APPEAL from the Circuit Court of Edgar County; the Hon. RALPH
S. PEARMAN, Judge, presiding.
MR. JUSTICE WEBBER DELIVERED THE OPINION OF THE COURT:
Plaintiffs are the beneficiaries of a life insurance policy on the life of Phillip Winkler, who perished in an accident on September 26, 1979. The defendant paid over the face amount of the policy but refused to pay over an additional amount as an accidental death benefit. Plaintiffs sued for this latter amount and the circuit court of Edgar County, after appropriate pleadings were filed, entered summary judgment for the defendant. Plaintiffs appeal, and we affirm.
The controversy centers about an exclusion in the policy which provides that the accidental death benefit is not payable where the insured's death results directly or indirectly from "committing an assault or felony." Defendant claims that the decedent was engaged in a felony at the time of his death, and therefore there is no coverage under the accidental death benefit.
To support its claim, defendant presented to the trial court three affidavits from police officers of the State of Indiana, and excerpts from the criminal laws of that State. Plaintiffs presented no counteraffidavits.
The affidavits all corroborate each other and may be summarized as follows: Officer #1 observed a motorcycle which disregarded an automatic traffic control signal, and then proceeded at a high rate of speed on Indiana State Highway 63 in Vigo County, Indiana. He activated his emergency lights and siren, and gave chase at speeds in excess of 110 mph. The cycle had two persons on board, the driver and a passenger. The officer radioed for assistance and officer #2 attempted a roadblock with his vehicle, but the cycle swerved around it and proceeded further with both officers in pursuit. This chase was also at speeds in excess of 100 mph. Officer #3 also set up a roadblock with his vehicle and the cycle crashed into it at high speed. The driver was thrown approximately 84 feet through the air and was dead at the scene in Vigo County. Identification on his person revealed that he was Phillip Winkler. The passenger was thrown about 140 feet and suffered severe injuries to the lower part of the body. Defendant also presented to the trial court excerpts from Burns Indiana Statutes Annotated. These read as follows, with the section headings as indicated:
"Resisting law enforcement. — A person who knowingly or intentionally:
(3) Flees from a law enforcement officer after that officer has by visible or audible means, identified himself and ordered the person to stop; commits resisting law enforcement, a class A misdemeanor. However, the offense is a class D felony if, while committing it, the person draws or uses a deadly weapon or inflicts bodily injury on another person." Ind. Code Ann. § 35-44-3-3 (Burns 1979).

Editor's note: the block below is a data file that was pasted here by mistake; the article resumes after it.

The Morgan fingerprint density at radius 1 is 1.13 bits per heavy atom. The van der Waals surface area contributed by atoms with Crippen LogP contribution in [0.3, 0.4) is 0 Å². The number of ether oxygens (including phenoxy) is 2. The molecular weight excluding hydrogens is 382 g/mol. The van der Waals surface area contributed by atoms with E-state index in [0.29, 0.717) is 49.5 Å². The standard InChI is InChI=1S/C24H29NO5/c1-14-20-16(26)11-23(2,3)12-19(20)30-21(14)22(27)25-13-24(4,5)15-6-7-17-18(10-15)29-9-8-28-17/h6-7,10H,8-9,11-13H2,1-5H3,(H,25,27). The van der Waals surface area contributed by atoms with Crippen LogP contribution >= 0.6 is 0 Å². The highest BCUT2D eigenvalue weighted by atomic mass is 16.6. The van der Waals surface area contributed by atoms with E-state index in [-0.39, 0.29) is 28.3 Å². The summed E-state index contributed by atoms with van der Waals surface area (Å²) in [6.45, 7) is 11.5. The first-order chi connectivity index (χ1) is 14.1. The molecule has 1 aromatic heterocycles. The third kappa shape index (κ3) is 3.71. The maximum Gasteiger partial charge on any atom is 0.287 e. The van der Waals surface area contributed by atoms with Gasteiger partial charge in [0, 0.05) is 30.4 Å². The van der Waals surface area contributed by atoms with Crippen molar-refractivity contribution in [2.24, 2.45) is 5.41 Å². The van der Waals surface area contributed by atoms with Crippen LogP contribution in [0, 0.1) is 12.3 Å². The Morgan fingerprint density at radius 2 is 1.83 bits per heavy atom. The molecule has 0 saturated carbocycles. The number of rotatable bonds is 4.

(b) A person who recklessly, knowingly, or intentionally inflicts serious bodily injury on another person commits criminal recklessness, a class D felony." Ind. Code Ann. § 35-42-2-2 (Burns 1979).
"Battery. — A person who knowingly or intentionally touches another person in a rude, insolent, or angry manner commits battery, a class B misdemeanor. However, the offense is:
(3) A class C felony if it results in serious bodily injury to any other person or if it is committed by means of a deadly weapon." Ind. Code Ann. § 35-42-2-1 (Burns 1979).
Based upon the evidentiary affidavits and the statutory excerpts, the defendant claimed that Phillip Winkler was in the commission of a felony at the time of his death and therefore the exclusion applied. Plaintiffs offered no counteraffidavits or other matter, but claimed that there was no showing of Winkler's intent at the time of his death, nor during the events leading up to it, and therefore defendant had not established a felony. Plaintiffs did not dispute the facts nor the statutes, nor do they do so here. Their argument is that the trial court had to determine the state of mind of the decedent in order to reach its conclusion and therefore made an inference from the undisputed facts. They cite prior authorities that questions of intent are inappropriate in cases of summary judgment.
We do not read the rule quite so broadly. It applies when the question of intent is disputed. In Dixie Square Thom McAn, Inc. v. Dixie Square Management Co. (1977), 55 Ill. App.3d 619, 370 N.E.2d 1256, cited by plaintiffs, affidavits and counteraffidavits were presented as to the intent of the parties when they entered into a contract for lease of a store property in a shopping mall. The ultimate holding in that case was that the plain provisions of the contract controlled, apart from any question of intent.
In State National Bank v. Kewanee National Bank (1973), 16 Ill. App.3d 272, 305 N.E.2d 732, there were likewise affidavits and counteraffidavits disputing questions of intent and the court held that when such matters were in dispute, summary judgment was inappropriate. However, the court affirmed summary judgment for the ...